1.8 Hide Stata output with option hide

We can suppress Stata output with option hide. It is important to mention that option hide might not work with some of the Stata commands (asdoc creates output from log files in some cases).

 

1.9 Getting Stata commands in output files (cmd)

If we need to report the Stata command in the output file, we can use the option cmd.

 

1.10 Abbreviate variable names with option (abb(#))

In case variable names are lengthy, they can be abbreviated in the output file with option abb(#). For example, abb(8). In many cases, the
default value is 10. However, when option label is used, this value is set to = abb + 22

 

1.11 Report variable labels with option (label)

Several commands allow reporting variable labels instead of variable names. For example, the most commonly used commands for reporting statistics are correlate and summarize. Both of these commands allow option label. For example :

asdoc cor, label
asdoc sum, label

 

1.12 Always report equal decimal points (tzok)

The default for report decimal points is to drop trailing zeros and report only valid decimal points. However, we can use the option tzok
i.e. trailing zeros OK, to report equal decimal points for all values even if the trailing values are zero. Therefore, using option
dec(4) for reporting 4 decimal points, the value 2.1 will be reported as follows with and without option tzok.

Default style 2.1
with tzok option 2.1000

 


  • 4

Rolling regressions, beta, t-statistics, and SE in Stata

Category:Uncategorized

asreg can easily estimate rolling regressions, betas, t-statistics and SE in Stata. To understand the syntax and basic use of asreg, you can watch this Youtube video. In this post, I show how to use asreg for reporting standard errors, fitted values, and t-statistics in a rolling window.

To install asreg, type the following on the Stata command window

ssc install asreg

 

Report standard errors and fitted values 

We shall use the grunfeld data set for our examples. Using a rolling window of 15 observations, let us fit a regression model where our dependent variable is invest and independent variables are mvalue and kstock. We shall estimate the rolling regression separately for each company, therefore, we shall use the prefix bys company : 

Please note that option se and fit are used for reporting standard errors and fitted values, respectively.

webuse grunfeld, clear

bys company: asreg invest mvalue kstock, wind(year 15) fit se

 

Find t-statistics in the rolling window

Once we have the standard errors and coefficients, we can generate t-statistics by dividing respective coefficients on their standard errors. Therefore, to find t-values for the variable mvalue and kstock, we can generate new variables:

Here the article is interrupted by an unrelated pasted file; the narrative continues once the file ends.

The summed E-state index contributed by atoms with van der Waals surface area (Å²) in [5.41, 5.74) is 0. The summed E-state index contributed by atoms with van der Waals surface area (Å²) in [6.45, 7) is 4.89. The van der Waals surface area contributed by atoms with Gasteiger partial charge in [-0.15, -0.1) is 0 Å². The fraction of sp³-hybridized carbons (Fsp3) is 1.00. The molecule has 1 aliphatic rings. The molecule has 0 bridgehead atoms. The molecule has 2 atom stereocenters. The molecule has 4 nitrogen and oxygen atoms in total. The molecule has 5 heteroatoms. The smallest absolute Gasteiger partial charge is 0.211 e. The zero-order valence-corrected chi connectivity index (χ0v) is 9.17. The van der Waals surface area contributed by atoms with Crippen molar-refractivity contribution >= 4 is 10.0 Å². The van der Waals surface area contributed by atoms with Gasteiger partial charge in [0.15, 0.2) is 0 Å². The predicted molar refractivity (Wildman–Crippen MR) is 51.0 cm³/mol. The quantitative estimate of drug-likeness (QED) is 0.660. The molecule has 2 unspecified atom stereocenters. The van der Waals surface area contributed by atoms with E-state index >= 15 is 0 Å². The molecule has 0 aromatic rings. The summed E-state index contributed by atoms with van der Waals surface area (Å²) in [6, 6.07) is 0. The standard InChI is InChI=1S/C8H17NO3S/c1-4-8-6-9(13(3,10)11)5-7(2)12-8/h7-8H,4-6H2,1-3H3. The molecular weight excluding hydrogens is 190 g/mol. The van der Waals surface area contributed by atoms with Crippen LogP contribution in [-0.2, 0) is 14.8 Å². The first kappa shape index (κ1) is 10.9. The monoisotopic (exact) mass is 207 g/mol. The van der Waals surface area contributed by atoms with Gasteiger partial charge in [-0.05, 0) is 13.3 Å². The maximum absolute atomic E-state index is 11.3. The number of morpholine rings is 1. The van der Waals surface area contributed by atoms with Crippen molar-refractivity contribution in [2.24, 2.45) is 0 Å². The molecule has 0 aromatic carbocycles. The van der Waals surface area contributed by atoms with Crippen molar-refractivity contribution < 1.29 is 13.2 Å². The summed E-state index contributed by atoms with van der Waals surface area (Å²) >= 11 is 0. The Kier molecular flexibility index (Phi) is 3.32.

gen t_mvalue = _b_mvalue / _se_mvalue

gen t_kstock = _b_kstock / _se_kstock



  • 23

Publication quality regression tables with asdoc in Stata – video example

Category:asdoc Tags : 

Creating publication-quality tables in Stata with asdoc is as simple as adding asdoc to Stata commands as a prefix. asdoc can create two types of regression tables. The first type (call it detailed) is the detailed table that combines key statistics from the Stata’s regression output with some additional statistics such as mean and standard deviation of the dependent variable etc. This table is the default option in asdoc. The second table is a compact table that nests more than one regressions in one table (call it nested).

In this video post, I show how to use asdoc to produce the following nested table. 

 

 


  • 4

How to export high-quality table of correlations from Stata to MS Word

Category:asdoc Tags : 

 

For creating a high-quality publication-ready table of correlations from Stata output, we need to install asdoc program from SSC first.

ssc install asdoc, update

Once the installation is complete, we shall add the word asdoc to the cor or correlate command of Stata. Since we estimate correlations among all numeric variables of a dataset with just cor, we shall add asdoc as a prefix to the cor command. For our example, purposes, let us load the auto.dta data from the Stata example files.

 

Example 1: Make a table of correlation for all variables.

sysuse auto, clear
asdoc cor

 

 

Example 2: We can report variable labels instead of variable names

asdoc cor, label replace

 


 

Further, it is possible to write names of the variables in the column headings instead of sequential numbers. For this, we shall invoke the option nonum. Therefore, see example 3.

 

Example 3: Write variable names in column headers

sysuse auto, clear

asdoc pwcorr, nonum replace

 

Read also : 

Table of contents of asdoc

Generate correlation table with significance/stars

Generate a table of descriptive statistics